Chips Ahoy! Cape Cod Sails to Victory
Crunchy. Potatoey. Salty. Delicious. These are the hallmarks of a great potato chip. But which brand is the very best? Fourteen Monitor staffers set out to answer that question by comparing five major national and regional brands in a taste showdown.
The comparison was among chips of the traditional variety; no fancy extra seasonings like barbecue or sour cream and onion, just plain potatoes cooked in vegetable oil, with salt added.
Most of the entries - Lay's, Wise, Herr's, and Utz - were the typical commercial variety sliced very thin. But we also included one kettle-cooked brand, Cape Cod, cut thicker.
The winner: Cape Cod. Of 14 testers, 10 picked it as either their favorite or the runner-up.
Among the traditional thin-sliced types, the winner was Utz, a regional brand out of Hanover, Pa. Utz edged out the nation's largest-selling potato chip, Lay's, by a narrow margin.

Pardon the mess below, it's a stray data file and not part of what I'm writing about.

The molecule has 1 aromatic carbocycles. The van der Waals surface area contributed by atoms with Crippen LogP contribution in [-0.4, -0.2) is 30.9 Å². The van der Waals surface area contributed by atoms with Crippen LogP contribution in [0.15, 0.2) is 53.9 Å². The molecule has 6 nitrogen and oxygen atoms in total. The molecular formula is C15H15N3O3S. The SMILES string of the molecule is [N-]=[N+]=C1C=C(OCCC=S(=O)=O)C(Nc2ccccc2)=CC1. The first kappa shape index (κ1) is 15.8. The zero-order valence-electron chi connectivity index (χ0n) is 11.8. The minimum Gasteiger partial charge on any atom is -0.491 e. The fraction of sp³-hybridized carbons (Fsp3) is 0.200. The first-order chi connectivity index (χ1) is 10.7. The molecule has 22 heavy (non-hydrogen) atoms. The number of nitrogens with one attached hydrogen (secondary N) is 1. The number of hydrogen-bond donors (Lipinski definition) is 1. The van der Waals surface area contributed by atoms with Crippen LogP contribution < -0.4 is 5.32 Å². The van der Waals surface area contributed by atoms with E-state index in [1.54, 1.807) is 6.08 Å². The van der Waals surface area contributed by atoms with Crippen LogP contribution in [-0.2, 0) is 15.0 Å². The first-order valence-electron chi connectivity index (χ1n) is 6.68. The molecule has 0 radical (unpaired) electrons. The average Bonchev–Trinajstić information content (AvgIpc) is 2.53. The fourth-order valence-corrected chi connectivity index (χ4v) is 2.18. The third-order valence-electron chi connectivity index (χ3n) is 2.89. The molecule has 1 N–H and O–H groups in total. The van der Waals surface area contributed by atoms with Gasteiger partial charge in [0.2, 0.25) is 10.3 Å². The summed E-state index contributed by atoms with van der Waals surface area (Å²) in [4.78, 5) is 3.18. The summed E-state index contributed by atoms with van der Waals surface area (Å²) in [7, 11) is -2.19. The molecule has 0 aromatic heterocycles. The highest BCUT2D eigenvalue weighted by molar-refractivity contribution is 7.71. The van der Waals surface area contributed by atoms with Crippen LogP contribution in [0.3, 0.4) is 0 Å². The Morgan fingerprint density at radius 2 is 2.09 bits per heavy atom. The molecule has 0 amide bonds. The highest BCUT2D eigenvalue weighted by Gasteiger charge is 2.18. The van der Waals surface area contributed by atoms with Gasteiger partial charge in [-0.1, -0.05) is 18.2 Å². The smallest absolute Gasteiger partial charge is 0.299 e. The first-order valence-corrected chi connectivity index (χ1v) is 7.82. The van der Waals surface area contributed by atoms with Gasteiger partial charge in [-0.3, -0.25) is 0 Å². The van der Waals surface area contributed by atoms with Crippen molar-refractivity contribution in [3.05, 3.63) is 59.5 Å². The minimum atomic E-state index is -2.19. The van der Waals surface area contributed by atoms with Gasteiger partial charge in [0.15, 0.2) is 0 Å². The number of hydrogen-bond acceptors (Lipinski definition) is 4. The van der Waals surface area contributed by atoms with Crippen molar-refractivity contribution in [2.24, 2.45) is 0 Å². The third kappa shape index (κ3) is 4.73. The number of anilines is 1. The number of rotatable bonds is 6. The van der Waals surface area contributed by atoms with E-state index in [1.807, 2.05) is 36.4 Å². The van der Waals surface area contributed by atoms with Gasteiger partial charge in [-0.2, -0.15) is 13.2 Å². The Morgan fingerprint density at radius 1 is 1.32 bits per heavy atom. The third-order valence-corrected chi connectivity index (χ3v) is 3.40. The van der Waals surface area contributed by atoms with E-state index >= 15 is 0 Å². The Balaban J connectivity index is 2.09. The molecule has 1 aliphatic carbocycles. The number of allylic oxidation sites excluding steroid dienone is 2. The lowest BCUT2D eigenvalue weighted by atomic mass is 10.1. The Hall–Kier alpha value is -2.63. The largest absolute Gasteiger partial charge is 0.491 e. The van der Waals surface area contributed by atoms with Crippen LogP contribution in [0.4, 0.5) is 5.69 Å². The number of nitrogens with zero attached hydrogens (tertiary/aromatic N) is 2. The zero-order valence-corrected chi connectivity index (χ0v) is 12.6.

One thing was clear about Cape Cod chips: People either liked them a lot, or disliked them strongly.
Those who gave it high ratings praised the chips as "crunchy," "hearty," "wholesome," and "pleasingly thick."
Critics seemed to dislike Cape Cod for almost the same reasons, describing them as "unpleasantly crunchy," "a tough bite," "thick [with] funny taste," and "tasted more of oil than potato."
Among the thin chips, Utz stood out for being "light," for their "good texture," "crunchiness," "good flavor," and lack of oiliness.
While salt adds flavor, our testers seemed to react against too much of it. Their two favorites, Cape Cod and Utz, had the lowest levels of salt. Utz, for example, has only about half the salt found in Lay's, Herr's, or Wise.
Nearly one-quarter of all the chips sold in America are the traditional Lay's. If you add Lay's Ruffles chips, it comes to about 45 percent of all the chips sold in the United States.
In our test, Lay's fell short on taste and feel. Panelists called them "extremely salty," for having an "old- potato taste," for "crunching into something like sawdust," and for "minimal potato flavor." Only one tester picked Lay's as a favorite, and even he complained that it "lacks flavor."